Second legal owner of an iPad

Discussion in 'iPad' started by Nicko4882, Aug 25, 2016.

  1. Nicko4882 macrumors newbie

    Nicko4882

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    Aug 25, 2016
    #1
    I recently purchased an iPad mini form police auction of unclaimed merchandise. It was explained at this auction that a lot of times people reported things lost or stolen, file an insurance claim, and then when their item is recovered they refuse to claim it because the insurance company has already paid them for the lost or stolen merchandise. If they did claim it they would then have to reimburse the insurance company.

    I have tried working with apple support to get my iPad unlocked because it is cloud locked. I have provided a copy of my receipt of purchase and was told since it is not a receipt from when it was purchased New that they can't do anything. I have followed the letter of the law in the state of Massachusetts to purchase my iPad legally. Is there anything else I can do? How do you feel about the situation?
     
  2. 0007776 Suspended

    0007776

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    #2
    If they advertised it as working you might be able to get your money back from the police or whatever company they had hold the auction for them. If it was sold as is then you're probably out of luck.
     
  3. Mr_Brightside_@ macrumors 68030

    Mr_Brightside_@

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    #3
    Yeah, you're more likely to get satisfaction from the police than Apple here.
     
  4. Nicko4882 thread starter macrumors newbie

    Nicko4882

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    Aug 25, 2016
    #4
    Returning it is not an option for me. I just think it's a little ridiculous that there's no policy on how to deal with this type of situation on apples end. from my research it seems it happens often enough that apple should start coming up with a solution for this type issue
     
  5. triple-tap macrumors 6502

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    #5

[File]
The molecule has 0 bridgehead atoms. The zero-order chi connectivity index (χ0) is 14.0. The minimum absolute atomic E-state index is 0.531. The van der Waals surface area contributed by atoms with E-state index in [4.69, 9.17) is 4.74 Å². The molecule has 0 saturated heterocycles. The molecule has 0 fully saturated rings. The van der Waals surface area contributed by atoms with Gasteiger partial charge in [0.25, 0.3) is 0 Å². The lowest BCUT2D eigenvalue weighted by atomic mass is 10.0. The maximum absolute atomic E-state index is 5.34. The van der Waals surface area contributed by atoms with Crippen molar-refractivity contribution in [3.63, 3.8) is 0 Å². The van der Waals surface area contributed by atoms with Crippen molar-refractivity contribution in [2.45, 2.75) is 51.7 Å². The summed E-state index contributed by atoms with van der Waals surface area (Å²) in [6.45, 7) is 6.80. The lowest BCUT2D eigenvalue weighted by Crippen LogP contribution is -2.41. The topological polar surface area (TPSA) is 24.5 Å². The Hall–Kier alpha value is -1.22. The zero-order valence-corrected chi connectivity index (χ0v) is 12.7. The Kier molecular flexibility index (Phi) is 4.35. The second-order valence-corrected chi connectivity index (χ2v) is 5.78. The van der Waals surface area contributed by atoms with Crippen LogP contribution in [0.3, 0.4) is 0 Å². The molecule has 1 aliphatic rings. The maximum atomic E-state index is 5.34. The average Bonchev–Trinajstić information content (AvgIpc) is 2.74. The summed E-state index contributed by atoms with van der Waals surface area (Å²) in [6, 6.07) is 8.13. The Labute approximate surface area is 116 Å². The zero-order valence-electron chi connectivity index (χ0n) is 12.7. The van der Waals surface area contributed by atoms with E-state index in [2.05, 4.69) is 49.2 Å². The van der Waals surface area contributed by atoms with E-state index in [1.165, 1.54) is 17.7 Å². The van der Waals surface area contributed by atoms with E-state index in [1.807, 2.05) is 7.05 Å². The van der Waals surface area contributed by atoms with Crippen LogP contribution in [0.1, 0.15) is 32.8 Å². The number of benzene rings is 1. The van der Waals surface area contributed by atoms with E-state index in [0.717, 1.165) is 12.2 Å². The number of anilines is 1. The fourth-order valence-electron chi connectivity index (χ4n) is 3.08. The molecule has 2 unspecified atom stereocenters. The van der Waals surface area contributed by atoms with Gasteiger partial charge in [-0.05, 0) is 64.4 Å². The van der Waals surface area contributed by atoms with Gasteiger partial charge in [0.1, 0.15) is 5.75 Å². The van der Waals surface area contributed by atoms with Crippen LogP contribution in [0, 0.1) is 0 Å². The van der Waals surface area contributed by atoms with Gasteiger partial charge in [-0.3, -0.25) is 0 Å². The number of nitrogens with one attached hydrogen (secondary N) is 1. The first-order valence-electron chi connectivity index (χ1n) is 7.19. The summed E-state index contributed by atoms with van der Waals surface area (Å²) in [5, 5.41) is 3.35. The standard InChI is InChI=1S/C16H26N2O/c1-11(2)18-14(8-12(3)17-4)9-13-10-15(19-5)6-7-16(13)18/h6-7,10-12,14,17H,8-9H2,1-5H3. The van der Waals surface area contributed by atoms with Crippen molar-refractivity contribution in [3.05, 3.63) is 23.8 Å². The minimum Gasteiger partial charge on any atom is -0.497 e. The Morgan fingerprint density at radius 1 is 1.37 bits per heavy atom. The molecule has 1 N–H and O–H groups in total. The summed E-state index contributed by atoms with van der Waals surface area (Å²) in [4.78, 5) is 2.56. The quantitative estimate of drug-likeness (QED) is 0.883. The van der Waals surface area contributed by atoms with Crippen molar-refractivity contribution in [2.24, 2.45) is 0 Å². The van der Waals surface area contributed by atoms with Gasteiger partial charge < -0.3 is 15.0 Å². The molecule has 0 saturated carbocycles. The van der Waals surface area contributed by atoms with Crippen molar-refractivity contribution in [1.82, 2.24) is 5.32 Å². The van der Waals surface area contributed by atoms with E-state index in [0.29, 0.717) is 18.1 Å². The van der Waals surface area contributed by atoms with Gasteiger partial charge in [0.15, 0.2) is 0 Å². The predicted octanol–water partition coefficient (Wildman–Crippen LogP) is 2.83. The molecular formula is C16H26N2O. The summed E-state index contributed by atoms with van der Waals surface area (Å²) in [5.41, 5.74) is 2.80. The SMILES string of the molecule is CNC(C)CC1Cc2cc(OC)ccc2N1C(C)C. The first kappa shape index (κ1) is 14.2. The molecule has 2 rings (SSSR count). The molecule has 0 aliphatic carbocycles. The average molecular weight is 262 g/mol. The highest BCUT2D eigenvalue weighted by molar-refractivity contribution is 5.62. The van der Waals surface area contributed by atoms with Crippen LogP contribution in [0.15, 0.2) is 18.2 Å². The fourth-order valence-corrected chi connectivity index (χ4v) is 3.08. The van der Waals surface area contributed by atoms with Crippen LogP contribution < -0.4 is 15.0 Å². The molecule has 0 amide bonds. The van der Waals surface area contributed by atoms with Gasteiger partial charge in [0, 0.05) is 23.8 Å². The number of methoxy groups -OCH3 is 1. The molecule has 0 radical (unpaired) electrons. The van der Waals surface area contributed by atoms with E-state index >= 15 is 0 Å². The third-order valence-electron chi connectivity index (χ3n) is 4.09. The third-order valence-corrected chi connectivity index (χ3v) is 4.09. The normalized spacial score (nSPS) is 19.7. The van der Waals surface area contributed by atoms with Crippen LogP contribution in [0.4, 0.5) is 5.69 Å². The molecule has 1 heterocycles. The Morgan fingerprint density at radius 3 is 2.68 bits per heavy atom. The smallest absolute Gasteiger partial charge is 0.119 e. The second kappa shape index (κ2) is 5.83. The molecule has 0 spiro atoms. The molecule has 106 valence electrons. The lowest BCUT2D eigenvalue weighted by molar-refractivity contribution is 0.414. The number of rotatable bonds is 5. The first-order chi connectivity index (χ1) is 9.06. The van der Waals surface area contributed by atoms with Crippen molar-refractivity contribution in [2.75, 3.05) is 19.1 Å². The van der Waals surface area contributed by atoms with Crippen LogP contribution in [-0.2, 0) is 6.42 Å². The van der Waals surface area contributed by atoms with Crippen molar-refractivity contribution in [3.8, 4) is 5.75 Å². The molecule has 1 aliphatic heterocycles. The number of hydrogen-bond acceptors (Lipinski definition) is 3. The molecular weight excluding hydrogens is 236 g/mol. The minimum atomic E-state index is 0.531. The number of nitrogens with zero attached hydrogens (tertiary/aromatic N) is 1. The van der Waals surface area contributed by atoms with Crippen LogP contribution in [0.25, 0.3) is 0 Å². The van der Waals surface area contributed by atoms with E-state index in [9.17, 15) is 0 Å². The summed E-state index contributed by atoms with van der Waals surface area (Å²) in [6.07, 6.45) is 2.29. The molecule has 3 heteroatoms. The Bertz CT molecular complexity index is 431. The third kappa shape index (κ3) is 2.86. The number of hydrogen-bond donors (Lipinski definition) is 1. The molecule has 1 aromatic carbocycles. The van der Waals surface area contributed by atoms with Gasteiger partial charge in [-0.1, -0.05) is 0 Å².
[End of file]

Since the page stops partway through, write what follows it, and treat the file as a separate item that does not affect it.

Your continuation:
The proposition that Apple should make their devices LESS SECURE is a bit ridiculous. Your are upset that Apple won't (or "can't") override their security protocols to appease your decision to buy a device recovered by police. I guarantee that, had you asked this forum whether you should buy a device from the police, you would have been advised to save yourself the time and money you have now wasted.

    I'd look at craigslist for someone who is willing to buy your device as "iCloud locked."
     
  6. Puonti macrumors 6502a

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    #6
    It is really unfortunate if indeed you don't have the option to return the iPad. I'm assuming it's not an option because the auction description for this item was accompanied with the caveat "sold as-is" or "sold iCloud locked" or other words to the effect of "there's no guarantee it will work". If it wasn't accompanied by such, I'd definitely take it up with the police / auction house, to see how they feel about the fact that the device's locked state / status was not clearly advertised. They might refuse to reimburse you regardless, but it would still be worth trying since otherwise you're automatically and without recourse out of whatever amount you paid.

    As for Apple not having a policy for dealing these types of situations - they do. Their policy is not to unlock iCloud locked devices unless original proof of purchase is provided. It's a great policy when you're the one whose device has been stolen, and a hindrance that can be avoided if you're buying a second hand device.
     
  7. Newtons Apple macrumors P6

    Newtons Apple

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    #7
    If it were my stolen iPad I would wish it never came back to life again. I believe you would too.
     
  8. barkomatic macrumors 68040

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    #8
    It definitely should have been made clear that the iPad was locked, there is no way to unlock it, and that the buyer should consider it for parts only as is. Perhaps that was a disclaimer somewhere that all items were as is?